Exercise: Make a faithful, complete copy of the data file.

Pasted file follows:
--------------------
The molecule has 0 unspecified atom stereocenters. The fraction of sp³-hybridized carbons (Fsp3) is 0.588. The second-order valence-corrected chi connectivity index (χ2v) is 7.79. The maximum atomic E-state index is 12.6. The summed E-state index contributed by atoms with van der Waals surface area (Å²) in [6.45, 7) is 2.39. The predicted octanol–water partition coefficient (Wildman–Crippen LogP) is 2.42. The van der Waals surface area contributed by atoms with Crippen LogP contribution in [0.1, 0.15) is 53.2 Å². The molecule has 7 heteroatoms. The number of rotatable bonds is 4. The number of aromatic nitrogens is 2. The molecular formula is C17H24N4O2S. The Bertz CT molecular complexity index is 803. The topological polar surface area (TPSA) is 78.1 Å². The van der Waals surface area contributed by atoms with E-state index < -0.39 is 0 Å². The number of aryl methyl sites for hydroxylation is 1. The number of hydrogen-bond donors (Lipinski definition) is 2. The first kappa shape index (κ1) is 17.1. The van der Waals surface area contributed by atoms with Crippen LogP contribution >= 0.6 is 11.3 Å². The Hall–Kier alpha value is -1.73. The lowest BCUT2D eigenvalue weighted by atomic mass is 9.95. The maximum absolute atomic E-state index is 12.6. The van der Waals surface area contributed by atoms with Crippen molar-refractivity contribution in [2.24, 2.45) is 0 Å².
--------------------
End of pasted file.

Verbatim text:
The molecule has 0 unspecified atom stereocenters. The fraction of sp³-hybridized carbons (Fsp3) is 0.588. The second-order valence-corrected chi connectivity index (χ2v) is 7.79. The maximum atomic E-state index is 12.6. The summed E-state index contributed by atoms with van der Waals surface area (Å²) in [6.45, 7) is 2.39. The predicted octanol–water partition coefficient (Wildman–Crippen LogP) is 2.42. The van der Waals surface area contributed by atoms with Crippen LogP contribution in [0.1, 0.15) is 53.2 Å². The molecule has 7 heteroatoms. The number of rotatable bonds is 4. The number of aromatic nitrogens is 2. The molecular formula is C17H24N4O2S. The Bertz CT molecular complexity index is 803. The topological polar surface area (TPSA) is 78.1 Å². The van der Waals surface area contributed by atoms with E-state index < -0.39 is 0 Å². The number of aryl methyl sites for hydroxylation is 1. The number of hydrogen-bond donors (Lipinski definition) is 2. The first kappa shape index (κ1) is 17.1. The van der Waals surface area contributed by atoms with Crippen LogP contribution >= 0.6 is 11.3 Å². The Hall–Kier alpha value is -1.73. The lowest BCUT2D eigenvalue weighted by atomic mass is 9.95. The maximum absolute atomic E-state index is 12.6. The van der Waals surface area contributed by atoms with Crippen molar-refractivity contribution in [2.24, 2.45) is 0 Å².